608 S Dearborn St, Chicago.
“Honestly, ope is barely a word, and more of a guttural reaction; it almost sounds like a tiny heave. It effectively translates to, “I don’t mean to bother you or anyone around me, ever, but I’ve noticed…” Ope is less of a word, and more of a reflex. It can communicate excitement or awkwardness or surprise or an apology or even urgency. It’s an interruption in the most discreet way possible. Where the Italians have prego as their linguistically fluid go-to word, we have ope.”
(Grace Perry, Chicago Magazine)
For me, the intellect is always the guide but not the goal of the performance. Three things have to be coordinated and not one must stick out. Not too much intellect because it can become scholastic. Not too much heart because it can become schmaltz. Not too much technique because you become a mechanic. Always there should be a little mistake here and there—I am for it. The people who don't do mistakes are cold like ice. It takes risk to make a mistake. If you don't take risk, you are boring. These youngsters who win a competition are like the assembly line. Every trill is so perfect but everyone is the same and in 10 minutes you will be bored and go home.
—Vladimir Horowitz, 1978
‘I am surprised by the output every time I run it,’ says Elgammal. ‘An interesting question is: why is so much of the CAN’s art abstract? I think it is because the algorithm has grasped that art progresses in a certain trajectory. If it wants to make something novel, then it cannot go back and produce figurative works as existed before the 20th century. It has to move forward. The network has learned that it finds more solutions when it tends toward abstraction: that is where there is the space for novelty.’
From the Evasion-English Dictionary by Maggie Balistreri:
Technology doesn’t make me do anything, it lets me do anything. It enables me to see someone face-to-face and it spares me from seeing someone face-to-face. It lets me connect or avoid. . . . Half the people in my life have never used a keyboard. They aren’t necessarily better at conversation than the rest of us are.
Stan Carey's commentary on the above:
This discussion comes in the chapter making = letting, which then offers a series of choice examples: ‘Social media is making us become self-obsessed narcissists’; ‘The availability of online shopping is making people shop less in brick-and-mortar stores’. Inviting us to replace one word with the other – the evasive with the evaded – is a fun way to illustrate and reinforce the point.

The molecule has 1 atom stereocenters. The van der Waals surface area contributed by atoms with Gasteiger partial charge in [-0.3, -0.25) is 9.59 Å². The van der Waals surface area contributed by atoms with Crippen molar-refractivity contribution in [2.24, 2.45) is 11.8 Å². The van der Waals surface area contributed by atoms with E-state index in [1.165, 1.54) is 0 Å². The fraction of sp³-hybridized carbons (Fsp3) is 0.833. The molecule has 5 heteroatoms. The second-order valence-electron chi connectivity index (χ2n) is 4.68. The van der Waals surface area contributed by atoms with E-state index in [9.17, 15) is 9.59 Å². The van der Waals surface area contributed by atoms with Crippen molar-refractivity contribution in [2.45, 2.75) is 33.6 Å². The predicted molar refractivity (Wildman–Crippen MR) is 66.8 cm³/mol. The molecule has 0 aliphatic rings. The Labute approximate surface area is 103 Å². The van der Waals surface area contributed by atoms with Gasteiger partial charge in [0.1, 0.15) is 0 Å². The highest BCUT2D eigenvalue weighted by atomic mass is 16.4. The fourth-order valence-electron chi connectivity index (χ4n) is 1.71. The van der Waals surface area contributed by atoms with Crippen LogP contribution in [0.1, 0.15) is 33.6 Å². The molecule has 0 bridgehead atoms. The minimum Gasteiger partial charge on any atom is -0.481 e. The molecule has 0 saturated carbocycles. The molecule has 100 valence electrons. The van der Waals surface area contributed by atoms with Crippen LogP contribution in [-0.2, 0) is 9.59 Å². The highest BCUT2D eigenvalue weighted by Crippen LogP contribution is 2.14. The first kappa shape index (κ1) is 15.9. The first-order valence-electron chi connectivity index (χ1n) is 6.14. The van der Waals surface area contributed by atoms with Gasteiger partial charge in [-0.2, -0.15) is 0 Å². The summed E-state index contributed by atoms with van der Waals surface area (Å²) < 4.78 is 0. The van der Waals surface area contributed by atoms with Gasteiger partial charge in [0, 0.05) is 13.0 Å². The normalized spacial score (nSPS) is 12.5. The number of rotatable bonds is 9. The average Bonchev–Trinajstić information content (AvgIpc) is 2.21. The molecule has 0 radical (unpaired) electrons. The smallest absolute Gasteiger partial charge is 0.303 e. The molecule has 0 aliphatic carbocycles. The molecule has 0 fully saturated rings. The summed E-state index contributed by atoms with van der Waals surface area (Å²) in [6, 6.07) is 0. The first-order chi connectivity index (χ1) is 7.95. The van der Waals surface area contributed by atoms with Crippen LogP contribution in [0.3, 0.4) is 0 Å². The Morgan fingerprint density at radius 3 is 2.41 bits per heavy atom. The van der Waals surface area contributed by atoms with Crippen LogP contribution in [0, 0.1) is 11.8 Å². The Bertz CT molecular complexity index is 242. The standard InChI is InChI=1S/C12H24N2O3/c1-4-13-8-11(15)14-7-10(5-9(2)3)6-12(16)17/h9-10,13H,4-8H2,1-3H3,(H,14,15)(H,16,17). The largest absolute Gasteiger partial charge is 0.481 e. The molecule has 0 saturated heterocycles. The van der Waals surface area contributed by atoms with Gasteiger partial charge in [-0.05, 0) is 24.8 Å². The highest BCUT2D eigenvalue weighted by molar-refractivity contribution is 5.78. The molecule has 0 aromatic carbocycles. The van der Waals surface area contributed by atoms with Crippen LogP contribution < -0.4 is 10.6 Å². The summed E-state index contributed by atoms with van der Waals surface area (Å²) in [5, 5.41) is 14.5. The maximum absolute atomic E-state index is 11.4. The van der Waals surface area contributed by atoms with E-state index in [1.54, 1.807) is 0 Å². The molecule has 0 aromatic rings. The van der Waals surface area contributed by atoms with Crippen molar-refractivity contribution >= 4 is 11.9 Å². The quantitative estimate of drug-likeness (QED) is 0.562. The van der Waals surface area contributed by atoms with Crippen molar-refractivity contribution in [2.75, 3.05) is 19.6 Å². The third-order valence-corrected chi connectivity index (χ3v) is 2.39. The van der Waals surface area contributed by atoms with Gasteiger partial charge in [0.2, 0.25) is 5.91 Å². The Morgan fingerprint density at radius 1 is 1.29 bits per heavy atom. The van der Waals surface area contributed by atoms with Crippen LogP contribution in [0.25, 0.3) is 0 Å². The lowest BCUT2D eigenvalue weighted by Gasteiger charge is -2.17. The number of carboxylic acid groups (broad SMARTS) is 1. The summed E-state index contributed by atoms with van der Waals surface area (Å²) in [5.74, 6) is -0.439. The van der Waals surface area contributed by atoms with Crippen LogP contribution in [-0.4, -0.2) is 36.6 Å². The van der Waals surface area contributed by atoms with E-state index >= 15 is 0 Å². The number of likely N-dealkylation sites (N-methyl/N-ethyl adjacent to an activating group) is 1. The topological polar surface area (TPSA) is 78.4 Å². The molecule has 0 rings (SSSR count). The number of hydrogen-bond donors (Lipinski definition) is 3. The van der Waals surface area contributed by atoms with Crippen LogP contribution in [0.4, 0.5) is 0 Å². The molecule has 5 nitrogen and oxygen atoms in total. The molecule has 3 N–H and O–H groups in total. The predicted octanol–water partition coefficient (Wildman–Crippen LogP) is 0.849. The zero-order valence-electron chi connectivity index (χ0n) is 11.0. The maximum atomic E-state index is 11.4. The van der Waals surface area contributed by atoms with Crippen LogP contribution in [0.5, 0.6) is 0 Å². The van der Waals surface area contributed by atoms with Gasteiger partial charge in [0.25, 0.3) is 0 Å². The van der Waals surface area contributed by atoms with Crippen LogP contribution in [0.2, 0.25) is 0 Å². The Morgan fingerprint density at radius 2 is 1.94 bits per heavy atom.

"A lot of this stuff is authentic, like the paintings, and Stella, the statue. Musicians named her that, after the song 'Stella by Starlight.' But she's actually Ceres, the Greek god of the harvest. She's old. Nobody is quite sure where she came from. There's some thought she came from the original World's Fair."
Vostok Space Beer: "From the dawn of civilisation, humanity brewed beer and wherever we venture, beer follows. Fast forward to today and off the back of those hefty space travel ticket prices, you’d want to be drinking the good beer you drink at home – and if it’s tasting good down here, imagine how it’d be up there, with views of our big blue globe!"
The Atlantic discussed SimCity with Stone Librande in the summer of 2013:
Geoff Manaugh: While you were making those measurements of different real-world cities, did you discover any surprising patterns or spatial relationships?
Librande: Yes, definitely. I think the biggest one was the parking lots. When I started measuring out our local grocery store, which I don't think of as being that big, I was blown away by how much more space was parking lot rather than actual store. That was kind of a problem, because we were originally just going to model real cities, but we quickly realized there were way too many parking lots in the real world and that our game was going to be really boring if it was proportional in terms of parking lots.
Manaugh: You would be making SimParkingLot, rather than SimCity.
Librande: [laughs] Exactly. So what we do in the game is that we just imagine they are underground. We do have parking lots in the game, and we do try to scale them -- so, if you have a little grocery store, we'll put six or seven parking spots on the side, and, if you have a big convention center or a big pro stadium, they'll have what seem like really big lots -- but they're nowhere near what a real grocery store or pro stadium would have. We had to do the best we could do and still make the game look attractive.
"David Randall and Christopher Welser are unlikely authorities on the reproducibility crisis in science. Randall, a historian and librarian, is the director of research at the National Association of Scholars, a small higher education advocacy group. Welser teaches Latin at a Christian college in Minnesota. Neither has published anything on replication or reproducibility. But when a report the two men wrote, “The Irreproducibility Crisis of Modern Science,” was published by the National Association of Scholars on Tuesday afternoon, it received a Congressional reception. The launch took place in a House office building on Capitol Hill. The Texas Republican Lamar Smith, chairman of the House science committee and one of the most powerful science policymakers in Washington, spoke at the event. In a statement to Undark, he described the NAS report as an 'important study.'"
Norman Mailer for Dissent -- "It may be fruitful to consider the hipster a philosophical psychopath, a man interested not only in the dangerous imperatives of his psychopathy but in codifying, at least for himself, the suppositions on which his inner universe is constructed. By this premise the hipster is a psychopath, and yet not a psychopath but the negation of the psychopath for he possesses the narcissistic detachment of the philosopher, that absorption in the recessive nuances of one’s own motive which is so alien to the unreasoning drive of the psychopath."